While it should be noted that the Penei Moshe explicitly limits the scope of Ein Danin BeShabbat to include only capital punishment, it is indeed possible that Rambam defined the term more expansively. After all, Rambam himself cited this particular text in Sefer HaMitzvot12, where he strongly implies that there is a prohibition of administering lashes on Shabbat, over and above the restriction on capital punishment.

And yet, even if one might suggest that the Yerushalmi is indeed the source of Rambam’s expansive definition of the prohibition of what Beit Din may not adjudicate on Shabbat, one is still left wondering as to why Rambam might have opted for such an expansive definition of the restriction on the basis of an ambiguous reference in Yerushalmi, and seemingly, against the more narrow rulings of Bavli and Mechilta. Might there be a more general consideration, in Rambam’s general scheme, regarding the relationship between capital punishment and lashes, which might more fully explain his expansive ruling regarding lashes on Shabbat?


The opening Mishnah of Masechet Sanhedrin13 presents a dispute between the majority and Rabbi Yishmael as to what level court must adjudicate a case which may result in a penalty of lashes. The majority view, which is accepted as the normative view, maintains that a court of three is required, in parallel to cases involving monetary disputes. Conversely, Rabbi Yishmael maintains that a Sanhedri Ketana is required, a court of twenty-three justices, typically reserved for capital cases.

The basis of Rabbi Yishmael’s minority ruling is itself a matter of talmudic dispute14. Abayei understands that Rabbi Yishmael’s view is rooted in the Torah’s parallel description of someone who is guilty of a capital offense, as well as someone who is in violation of a prohibition subject to lashes, with the same term, Rasha.  As such, the same level court would be required.  Rava, in contrast, explicates Rabbi Yishmael’s view with a phrase both tantalizing and enigmatic: “Malkot BeMakom Mitah Omedet”, “Lashes stand in the place of a capital penalty”.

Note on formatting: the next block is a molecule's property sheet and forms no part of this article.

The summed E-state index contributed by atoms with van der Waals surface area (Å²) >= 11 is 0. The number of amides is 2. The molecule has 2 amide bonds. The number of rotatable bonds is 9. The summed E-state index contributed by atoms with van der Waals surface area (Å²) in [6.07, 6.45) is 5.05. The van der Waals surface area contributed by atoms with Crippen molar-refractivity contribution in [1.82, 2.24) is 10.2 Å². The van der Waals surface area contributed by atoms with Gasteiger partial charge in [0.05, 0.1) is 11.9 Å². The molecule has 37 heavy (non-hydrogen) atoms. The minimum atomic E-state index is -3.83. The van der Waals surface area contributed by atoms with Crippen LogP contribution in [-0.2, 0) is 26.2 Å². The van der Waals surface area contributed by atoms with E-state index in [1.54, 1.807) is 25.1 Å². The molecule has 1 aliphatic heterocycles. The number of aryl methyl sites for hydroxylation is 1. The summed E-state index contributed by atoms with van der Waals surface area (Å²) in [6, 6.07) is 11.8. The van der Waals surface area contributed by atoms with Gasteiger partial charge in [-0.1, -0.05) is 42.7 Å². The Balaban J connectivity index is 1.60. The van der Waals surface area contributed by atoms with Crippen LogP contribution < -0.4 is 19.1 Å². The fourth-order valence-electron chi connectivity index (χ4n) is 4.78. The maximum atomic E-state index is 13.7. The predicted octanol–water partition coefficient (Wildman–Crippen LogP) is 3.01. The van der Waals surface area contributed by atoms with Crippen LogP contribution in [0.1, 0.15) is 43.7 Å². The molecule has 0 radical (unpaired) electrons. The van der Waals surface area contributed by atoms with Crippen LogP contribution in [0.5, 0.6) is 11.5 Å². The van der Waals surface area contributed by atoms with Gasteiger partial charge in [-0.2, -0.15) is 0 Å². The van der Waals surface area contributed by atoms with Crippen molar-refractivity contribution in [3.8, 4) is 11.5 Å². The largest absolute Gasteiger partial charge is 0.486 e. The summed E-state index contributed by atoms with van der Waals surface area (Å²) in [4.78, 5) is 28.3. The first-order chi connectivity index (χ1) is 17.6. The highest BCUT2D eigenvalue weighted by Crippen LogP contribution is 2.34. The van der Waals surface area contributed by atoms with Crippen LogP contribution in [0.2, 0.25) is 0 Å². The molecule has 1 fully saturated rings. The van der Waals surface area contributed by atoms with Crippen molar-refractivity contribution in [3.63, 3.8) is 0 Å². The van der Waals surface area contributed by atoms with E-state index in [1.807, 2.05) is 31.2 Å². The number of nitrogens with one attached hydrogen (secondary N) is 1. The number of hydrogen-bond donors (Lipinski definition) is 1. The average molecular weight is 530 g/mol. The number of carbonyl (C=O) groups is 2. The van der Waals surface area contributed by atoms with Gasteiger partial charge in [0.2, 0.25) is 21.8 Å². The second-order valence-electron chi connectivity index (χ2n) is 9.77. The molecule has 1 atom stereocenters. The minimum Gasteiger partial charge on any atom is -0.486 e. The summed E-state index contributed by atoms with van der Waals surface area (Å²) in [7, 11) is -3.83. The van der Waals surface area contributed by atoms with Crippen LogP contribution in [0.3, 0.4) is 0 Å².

The Tosafists15, citing the celebrated notion that a prohibition which is applicable to a gentile eo ipso carries along with it a capital penalty, “Azharatan Zo Hi Mitatan”, “Their prohibition is their prescription of capital punishment”, interpreted Rava’s explanation of Rabbi Yishmael to mean that, in essence, a violation such as one which requires lashes in principle would require capital punishment, but, in an expression of Divine compassion for the Jewish people, in contrast to the draconian standards to which gentiles must adhere, we are afforded a lesser penalty of lashes. Nevertheless, given the fact that capital punishment, in principle, ought to have been required, a court of twenty three is imperative. Consistent with their position, the Tosafists slightly emend the text of Rava’s statement, from Malkot BeMakom Mitah Omedet, to a phrase which makes it clear that lashes is in fact a substitute for capital punishment, “Malkot Tachat Mitah Omedet”, “Lashes stand in the stead of a capital penalty”.